Robeson was born in Princeton, New Jersey. After the early death of his mother, he was raised by his father, a preacher and escaped slave, who impressed upon him the need for self-improvement through education. Taking this to heart, he won a scholarship to Rutgers University where he excelled in both academics and sports (he made All-American in American Football), and went on to earn a law degree at Columbia University. He was in the same law school class as William O. Douglas. He quit the legal profession after a secretary refused to take dictation from a Black man.
It was as an actor and singer that Robeson found fame, including acclaimed performances in Emperor Jones, Porgy and Bess and, in 1930, as Othello in England, when no US company would employ him for the role. He reprised the role in New York in 1943. At the time the Broadway run of Othello was the longest Broadway run of any Shakespeare play. He won the Spingarn Medal in 1945 for his performance. Uta Hagen played Desdemona, and José Ferrer played Iago. Robeson's repertoire of African-American folk songs helped bring these to much wider attention both inside the US and abroad - in particular his stunning rendition of "Go Down Moses".
On his frequent trips overseas he was highly critical of the conditions experienced by black Americans, especially in the segregated southern states, and this outspokenness, together with sympathies expressed towards the people of the Soviet Union (which largely stemmed from his belief that the African-American slaves shared a common bond with the pre-revolutionary serfs of Russia) found him branded a communist by the McCarthyiteite HUAC committee, and the US State Department denied him a passport. Undeterred, he still occasionally sang overseas, including a performance at the Welsh National Eisteddfod conducted over the telephone.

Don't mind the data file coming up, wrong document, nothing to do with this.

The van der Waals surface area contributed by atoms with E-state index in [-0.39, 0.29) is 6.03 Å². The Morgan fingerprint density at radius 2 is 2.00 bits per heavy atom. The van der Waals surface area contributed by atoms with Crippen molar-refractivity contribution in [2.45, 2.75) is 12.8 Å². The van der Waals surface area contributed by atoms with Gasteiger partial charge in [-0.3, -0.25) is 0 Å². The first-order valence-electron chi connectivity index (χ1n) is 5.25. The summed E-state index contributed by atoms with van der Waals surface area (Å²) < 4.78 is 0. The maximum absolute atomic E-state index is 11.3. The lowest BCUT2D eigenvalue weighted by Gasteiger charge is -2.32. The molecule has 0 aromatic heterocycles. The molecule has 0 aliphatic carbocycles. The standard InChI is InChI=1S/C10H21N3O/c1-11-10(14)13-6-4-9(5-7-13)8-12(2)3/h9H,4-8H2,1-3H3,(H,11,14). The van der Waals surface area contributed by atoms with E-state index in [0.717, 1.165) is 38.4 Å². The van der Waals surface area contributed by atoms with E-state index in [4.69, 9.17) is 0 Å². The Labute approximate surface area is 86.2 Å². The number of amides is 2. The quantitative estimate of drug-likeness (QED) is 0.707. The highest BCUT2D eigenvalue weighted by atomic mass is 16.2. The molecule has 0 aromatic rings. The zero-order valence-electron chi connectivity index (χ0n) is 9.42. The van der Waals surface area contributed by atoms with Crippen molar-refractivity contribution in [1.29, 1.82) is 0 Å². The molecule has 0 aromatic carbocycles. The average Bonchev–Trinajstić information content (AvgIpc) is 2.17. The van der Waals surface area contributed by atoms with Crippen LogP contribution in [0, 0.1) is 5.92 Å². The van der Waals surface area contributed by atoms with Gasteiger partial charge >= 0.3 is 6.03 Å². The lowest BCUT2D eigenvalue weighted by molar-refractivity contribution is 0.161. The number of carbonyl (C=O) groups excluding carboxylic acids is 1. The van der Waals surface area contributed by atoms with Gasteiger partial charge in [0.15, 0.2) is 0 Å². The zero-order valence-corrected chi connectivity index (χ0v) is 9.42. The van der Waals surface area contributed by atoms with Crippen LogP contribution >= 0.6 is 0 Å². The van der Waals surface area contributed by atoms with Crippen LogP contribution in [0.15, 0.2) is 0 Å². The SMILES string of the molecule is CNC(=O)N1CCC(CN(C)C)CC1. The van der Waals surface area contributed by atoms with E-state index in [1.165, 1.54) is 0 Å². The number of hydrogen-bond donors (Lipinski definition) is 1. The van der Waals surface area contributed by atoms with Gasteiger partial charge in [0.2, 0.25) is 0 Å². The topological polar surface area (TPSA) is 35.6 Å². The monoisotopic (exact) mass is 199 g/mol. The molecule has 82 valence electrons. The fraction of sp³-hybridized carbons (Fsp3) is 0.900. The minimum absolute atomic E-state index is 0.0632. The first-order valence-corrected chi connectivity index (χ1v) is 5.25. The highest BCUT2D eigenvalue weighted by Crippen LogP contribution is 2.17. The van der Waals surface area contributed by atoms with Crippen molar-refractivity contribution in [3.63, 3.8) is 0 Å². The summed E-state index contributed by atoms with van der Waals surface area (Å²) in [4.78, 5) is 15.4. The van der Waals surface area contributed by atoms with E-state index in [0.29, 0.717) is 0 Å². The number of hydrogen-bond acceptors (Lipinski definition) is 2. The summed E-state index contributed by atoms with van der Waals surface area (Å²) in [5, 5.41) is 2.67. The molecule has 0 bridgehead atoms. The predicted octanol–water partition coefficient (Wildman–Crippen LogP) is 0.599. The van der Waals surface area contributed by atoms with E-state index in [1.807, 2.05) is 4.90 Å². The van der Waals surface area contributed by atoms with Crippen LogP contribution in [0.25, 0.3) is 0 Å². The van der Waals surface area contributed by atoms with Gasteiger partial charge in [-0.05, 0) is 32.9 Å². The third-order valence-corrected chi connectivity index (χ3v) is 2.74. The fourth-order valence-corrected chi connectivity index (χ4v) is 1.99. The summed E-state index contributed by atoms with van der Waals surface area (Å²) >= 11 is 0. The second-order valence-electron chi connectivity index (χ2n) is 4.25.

In 1949, Robeson gave a concert in Peekskill, New York. After the concert, organized anti-communist and racist vigilantes attacked departing concertgoers, while local police stood by and did nothing. The local newspaper was accused of encouraging the attacks.
Prior to his passport's return in 1958, Robeson wrote a book, Here I Stand, which eloquently makes an impassioned case for concerted action to right the inequities of the Jim Crow system. After he got back his passport he spent five years touring the world, playing Othello again at Stratford-upon-Avon, and singing throughout Europe and in Australia and New Zealand. His health broke down and he spent time in Russia and East Germany in hospitals. The remainder of his life was plagued by ill health and depression, and his appearances were relatively few. His 75th birthday was celebrated in Carnegie Hall where a taped message from him was played.
Paul Robeson died in Philadelphia, Pennsylvania in 1976 where he had been living with his sister. He was interred in the Ferncliff Cemetery in Hartsdale, New York. His wife Essie Cardozo Goode (who was related to Supreme Court Justice Benjamin Cardozo) preceded him in death.
Although Robeson is one of the "Great Forerunners" in Black equality, the McCarthy era virtually erased his memory from the consciousness of younger Americans. He was a brilliant, indominatable man who was conversant in over 20 languages, and at one time carried enough clout to be considered for a vice presidential spot on Henry A. Wallace's 1948 ticket. His singing voice was a sonorous bass-baritone once described thus: "If God should come to earth and sing, He would sound something like Paul Robeson."